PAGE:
Tag Archive: dogs

This is our recommendations for gifts for your best friends–your dogs–whether for the holidays or whenever–each of these toys was tried and tested by hounds who, as a breed, are pretty stubborn as playtime goes.  Each toy below passed their scrutiny with flying colors.  Ultimately your dog wants you, your time, and a warm home.  But some of these items will help you connect with your dog.

We bought more than one of some of these over the years, usually so individual dogs didn’t have to share, like the Twist’n’Treats.  Only one of these on the below list ever broke–the Tug-a-Jug–because a human dropped it onto a hard floor and the base cracked, and we replaced it, but over the years we bought at least three and the dogs loved them.

Always monitor your dogs when playing with toys.  Pieces can be chewed off quicker than you might think, and you don’t want an emergency room visit to have something removed if swallowed.  We suggest avoiding toys with “squeakers”–these get removed by dogs easier than anything else and can also be swallowed, choke a dog, or otherwise block her system.

This PetSafe brand Twist’n’Treat rated #1 with our dogs.  It unscrews so you can put small treats, kibbles, or biscuits inside.  It’s easy for a dog to chew, and it takes some time and effort for your dog to unscrew it to get the prize inside.  It’s also easy to tighten it over time after it gets easier for the dog to figure out.

This PetSafe brand Tug-a-Jug rope toy and treat dispenser is a big hit.   Two dogs will play tug-o’-war with it, and if a person holds it, as many as three dogs can take turns pulling the rope down to release a kibble treat.  The holes at the bottom allow the scent of the treats inside outward to attract your furry friend.  It unscrews simply to add more treats or to clean it.

Do you have a dog who loves to work his brain? Then this one is for him/her.  It’s a casino with slots and removable toys for dispensing treats.  Your dog will figure it out, component by component.  Drawers open only after the dog figures out how to remove the bone pegs on top.  It’s from Outward Hound, and you can’t go wrong with any of their educational pet toys.  Make sure you monitor use on this, especially with a bigger dog who might be inclined to chew the plastic bone parts.

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Review by C.J. Bunce

In that niche area of dystopian dog movies (that’s the adaptation of Harlan Ellison’s A Boy and his Dog and… ?), Wes Anderson’s Isle of Dogs not only soars to the top of the list, it’s a great film in all sorts of categories: it’s new, yet a classic children’s story, it’s a timely political allegory, and it’s a solid movie about dogs.  We knew Anderson had a grasp on animals in his surprisingly good Fantastic Mr. Fox, but audiences will soon learn he also understands dogs and dog behavior.  The trailers don’t really prepare moviegoers for what lies ahead.  Sure, it’s about an island of exiled dogs so of course audiences are in for a bleak ride, complete with at least one dead canine, lots of dogs in peril as well as many mutilated and diseased.  Yet Isle of Dogs is surprisingly grand in scope, thought-provoking, and even heartwarming.  And epic–don’t be surprised if you start thinking about the closest Martin Scorsese or Stanley Kubrick movie while you’re glued to the screen.  Despite some witty dialogue in places from Anderson’s smart script, this is less comedy and more drama than his past efforts.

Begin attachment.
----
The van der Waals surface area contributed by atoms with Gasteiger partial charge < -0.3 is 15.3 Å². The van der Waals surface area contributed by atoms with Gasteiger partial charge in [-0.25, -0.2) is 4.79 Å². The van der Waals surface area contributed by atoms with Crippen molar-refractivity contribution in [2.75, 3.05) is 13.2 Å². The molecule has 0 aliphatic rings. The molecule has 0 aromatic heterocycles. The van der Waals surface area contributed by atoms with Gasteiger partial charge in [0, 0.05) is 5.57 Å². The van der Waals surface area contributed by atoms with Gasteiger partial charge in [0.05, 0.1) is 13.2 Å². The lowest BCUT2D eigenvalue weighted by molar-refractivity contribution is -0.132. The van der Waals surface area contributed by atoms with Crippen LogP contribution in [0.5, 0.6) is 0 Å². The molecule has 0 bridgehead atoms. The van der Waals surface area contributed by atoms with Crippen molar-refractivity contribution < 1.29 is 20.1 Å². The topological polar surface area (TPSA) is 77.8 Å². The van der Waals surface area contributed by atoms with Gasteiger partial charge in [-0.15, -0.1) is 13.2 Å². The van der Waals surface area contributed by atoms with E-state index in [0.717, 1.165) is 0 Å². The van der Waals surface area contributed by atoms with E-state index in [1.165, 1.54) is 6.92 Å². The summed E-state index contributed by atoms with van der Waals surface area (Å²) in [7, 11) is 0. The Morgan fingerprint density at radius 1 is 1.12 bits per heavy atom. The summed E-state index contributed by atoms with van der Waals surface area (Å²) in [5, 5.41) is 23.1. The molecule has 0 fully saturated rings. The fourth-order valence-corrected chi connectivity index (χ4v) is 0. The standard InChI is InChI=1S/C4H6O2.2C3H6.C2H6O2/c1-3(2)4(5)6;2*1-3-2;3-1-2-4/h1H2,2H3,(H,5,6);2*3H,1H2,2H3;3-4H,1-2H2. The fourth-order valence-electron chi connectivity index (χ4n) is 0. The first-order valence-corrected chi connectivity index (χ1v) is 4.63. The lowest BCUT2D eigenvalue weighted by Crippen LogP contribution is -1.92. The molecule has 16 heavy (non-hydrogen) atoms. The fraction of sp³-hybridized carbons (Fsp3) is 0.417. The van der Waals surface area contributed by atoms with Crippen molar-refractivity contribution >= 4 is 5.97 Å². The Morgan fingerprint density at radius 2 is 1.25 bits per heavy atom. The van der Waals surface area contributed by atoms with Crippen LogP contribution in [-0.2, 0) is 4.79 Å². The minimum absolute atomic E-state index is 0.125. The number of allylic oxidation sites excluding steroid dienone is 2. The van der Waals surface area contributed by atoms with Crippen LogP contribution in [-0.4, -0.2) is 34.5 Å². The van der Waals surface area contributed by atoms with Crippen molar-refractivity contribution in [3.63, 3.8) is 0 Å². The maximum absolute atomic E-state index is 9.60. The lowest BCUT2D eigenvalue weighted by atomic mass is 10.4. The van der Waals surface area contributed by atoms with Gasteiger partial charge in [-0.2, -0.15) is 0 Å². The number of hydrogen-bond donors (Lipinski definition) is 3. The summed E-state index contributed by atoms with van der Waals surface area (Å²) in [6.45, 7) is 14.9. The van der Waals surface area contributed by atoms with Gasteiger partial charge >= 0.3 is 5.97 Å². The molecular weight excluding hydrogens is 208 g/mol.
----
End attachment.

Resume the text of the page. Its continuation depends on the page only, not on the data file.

The dystopian world is better realized, bigger in scope, and yet more personal than typical futurist visions, beyond that dismal hopeless doom of Mad Max, The Postman, Escape From New York, Twelve Monkeys, Snowpiercer, Looper, Logan’s Run, and District 9.  Isle of Dogs is probably closer to WALL-E and Planet of the Apes in feel.  Isle of Dogs is gloomy and dark and bleak, but it offers a ray of hope for the future from a 12-year-old Japanese boy named Atari Kobayashi (Koyu Rankin) and a freckle-faced, high school exchange student named Tracy from Ohio (Greta Gerwig), both out to defy an autocratic government’s ban on dogs.  That’s thanks in major part to the vivid, eye-popping world of future Japan filmed by celebrated Aardman Animations stop-motion cinematographer Tristan Oliver (A Close Shave, The Wrong Trousers, Chicken Run), and the encompassing sounds from this year’s Oscar-winning composer for The Shape of Water, Alexandre Desplat (Harry Potter series, Valerian and the City of a Thousand Planets, The Golden Compass).  As to the stop-motion, audiences can marvel at how far Hollywood has come since the Ray Harryhausen era.  The film follows Anderson’s design choices first seen in his Fantastic Mr. Fox and only continues to add to the unbelievable magical movements carried forward by Aardman’s achievements.  And instead of a typical Romantic, programmatic score, Desplat’s best choices can be found in his use of loud, almost frightening Japanese taiko drums, Fumio Hayasaka’s haunting theme from Seven Samurai, the more celebratory bits from Prokofiev’s Lieutenant Kije, and a simple recurring dog whistle.